10. Body Language
A major component to any con is
Pick that wine list off the table or grab
that bottle off the shelf and start
looking it over confidently.
• Aroma=the smell
• Acidity/Acidic=tartness. Think lemon, lime,
grapefruit, blueberries. and cranberries.
• Dry=Not sweet. Sometimes on bottles of
champagne and sparkling wine you’ll see
the word “Brut;” it means the same thing.
• Tannin(s)/Tannic=astringency. If you’ve
ever had a cup of tea that steeped too long,
then you know what tannins are.
• Vintage=the year that grapes were
harvested. As in “2005 was a great vintage.”
• Balance=the overall unity of the flavors.
8. Opt to Decant
If you’re part of a large group and wine
is flowing freely, skip this step.
But in almost every other scenario,
decanting is rarely a bad idea. Most
wines improve as they are exposed to
air, which is why you do all of that
swirling and slurping.
Decanting, the act of transferring the
wine from its original bottle into
another vessel before serving, helps
expedite this process.
It’s less common to decant white wine.
7. Interact with your glass
When you first receive a glass, hold it by the
stem, tilt it away from you, and observe the
color of the wine.
Gently swirl the wine in the glass by making
small circles with you wrist; be careful not to
overdo this motion and end up spilling wine.
If anyone asks why you're doing this, tell them
it’s to help the wine open up.
Take a small sip of the wine, and while holding it
in your mouth, gently suck in a bit of air. This
action will make a slight slurping sound—this
is done to pass more air through the wine
helping it to release more of its flavors.
You don’t have to do this with every sip, but you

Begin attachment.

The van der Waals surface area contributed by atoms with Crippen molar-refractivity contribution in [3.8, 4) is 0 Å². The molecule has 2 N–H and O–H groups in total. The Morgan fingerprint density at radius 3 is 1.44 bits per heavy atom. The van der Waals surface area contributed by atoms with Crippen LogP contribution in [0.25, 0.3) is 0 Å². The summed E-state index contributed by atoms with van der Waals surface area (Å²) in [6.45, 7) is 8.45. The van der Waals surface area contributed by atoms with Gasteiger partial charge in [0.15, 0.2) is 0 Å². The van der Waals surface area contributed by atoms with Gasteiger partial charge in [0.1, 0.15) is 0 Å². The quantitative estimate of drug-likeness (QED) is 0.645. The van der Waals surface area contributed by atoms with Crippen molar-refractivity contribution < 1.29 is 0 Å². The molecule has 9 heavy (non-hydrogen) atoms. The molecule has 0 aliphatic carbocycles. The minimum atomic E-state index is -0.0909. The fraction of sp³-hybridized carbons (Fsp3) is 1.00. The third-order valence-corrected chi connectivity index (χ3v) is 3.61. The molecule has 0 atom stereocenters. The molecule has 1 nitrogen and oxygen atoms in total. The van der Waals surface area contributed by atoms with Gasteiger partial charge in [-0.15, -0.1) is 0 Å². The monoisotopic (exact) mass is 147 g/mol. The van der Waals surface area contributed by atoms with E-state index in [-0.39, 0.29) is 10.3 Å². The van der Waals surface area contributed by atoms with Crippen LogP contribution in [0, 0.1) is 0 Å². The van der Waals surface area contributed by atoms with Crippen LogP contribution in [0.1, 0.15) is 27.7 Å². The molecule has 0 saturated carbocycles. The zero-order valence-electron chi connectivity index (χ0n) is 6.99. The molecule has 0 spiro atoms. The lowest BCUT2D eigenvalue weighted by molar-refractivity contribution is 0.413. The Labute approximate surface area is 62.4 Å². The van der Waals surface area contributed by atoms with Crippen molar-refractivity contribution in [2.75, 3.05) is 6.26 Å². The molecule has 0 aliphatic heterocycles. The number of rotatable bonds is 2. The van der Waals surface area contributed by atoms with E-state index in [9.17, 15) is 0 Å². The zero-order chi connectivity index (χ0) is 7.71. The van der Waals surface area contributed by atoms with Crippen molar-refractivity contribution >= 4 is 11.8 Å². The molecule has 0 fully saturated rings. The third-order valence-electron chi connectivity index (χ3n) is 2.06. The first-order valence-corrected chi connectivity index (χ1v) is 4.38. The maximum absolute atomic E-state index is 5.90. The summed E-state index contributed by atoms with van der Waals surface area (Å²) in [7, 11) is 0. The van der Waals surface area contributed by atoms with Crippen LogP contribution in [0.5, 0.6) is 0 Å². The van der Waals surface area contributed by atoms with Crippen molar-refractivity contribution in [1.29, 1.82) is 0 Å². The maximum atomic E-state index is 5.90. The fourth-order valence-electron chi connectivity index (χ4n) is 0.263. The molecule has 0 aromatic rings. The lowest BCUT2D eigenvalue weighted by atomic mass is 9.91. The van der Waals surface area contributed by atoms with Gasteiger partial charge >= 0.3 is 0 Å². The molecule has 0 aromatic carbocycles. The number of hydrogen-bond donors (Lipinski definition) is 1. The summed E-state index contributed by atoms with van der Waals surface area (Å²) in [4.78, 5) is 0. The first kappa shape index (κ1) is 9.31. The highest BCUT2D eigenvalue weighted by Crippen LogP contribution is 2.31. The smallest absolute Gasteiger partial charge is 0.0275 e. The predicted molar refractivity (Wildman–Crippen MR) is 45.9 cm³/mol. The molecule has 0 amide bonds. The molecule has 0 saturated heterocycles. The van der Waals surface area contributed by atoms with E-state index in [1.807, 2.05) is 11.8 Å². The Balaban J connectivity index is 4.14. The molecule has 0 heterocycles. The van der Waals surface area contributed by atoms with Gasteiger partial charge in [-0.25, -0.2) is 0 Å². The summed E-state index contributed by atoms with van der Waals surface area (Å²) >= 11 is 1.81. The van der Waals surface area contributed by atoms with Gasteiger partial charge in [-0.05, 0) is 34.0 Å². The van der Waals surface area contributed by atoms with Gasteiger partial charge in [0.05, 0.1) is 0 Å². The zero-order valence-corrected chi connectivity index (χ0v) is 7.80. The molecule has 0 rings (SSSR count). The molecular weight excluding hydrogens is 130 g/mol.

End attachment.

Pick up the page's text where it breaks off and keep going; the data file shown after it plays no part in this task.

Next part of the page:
should do it with the first.
6. Know random facts
Bring a bottle of Crémant de Bourgogne
Blanc de Blanc to a party and explain
that while it’s made the same way as
Champagne and uses one of the grapes
found in Champagne, because it’s from
a different region it’s classified
You need to have a few of these up your
sleeves, lest you come off as a one
5. Judge a Book By Its Cover
(To a Degree)
If you happen to be in a situation where you can
see the bottle you’re drinking from (or about to
drink from); you can make some snap
judgments on the label alone.
For example, if the bottle that you’re about to
drink has a black and white label with a
drawing of a grape cluster and cursive writing,
you could comment on how the wine is fruity
On the other hand, if the label is colorful with an
animal image on it, the wine might be fun or
easy to drink.
Or, if there’s calligraphic writing and a coat of
arms on the label, you could assume (and
announce) that's it's serious and traditional.
4. If You Can’t Pronounce It,
Don’t Order It
This is a surefire way to show that you
don’t know what you’re ordering.
Amongst the many reasons why
Merlot, Malbec, and Chardonnay are
more popular than Falanghina or
Blaufränkish is the ease of
pronouncing the names.
By persuading another (especially
someone who is particularly versed
with wine) to start a dialogue, you can
take their commentary and improve on
By agreeing with someone’s opinion and
expanding on it, now officially making
it your opinion, that very person is
more inclined to agree with you and
endorse your “wine expertise.”
2. Consider the Situation at
Are you surrounded by a group of
wine savvy people, or is it just one
or two? Better yet, are you around
people that don’t know much about
The more knowledgeable your
company is, the more you want them
to talk, giving you the opportunity to
reshape their commentary.
1. Keep Something in the
Don’t use every wine term you
learned, name every grape you can
think of, and voice your three bits of
esoteric information in the first five
This will make you appear like you’re
scrambling to look knowledgeable.
Instead, give a little and take a little,
but keep something in reserve.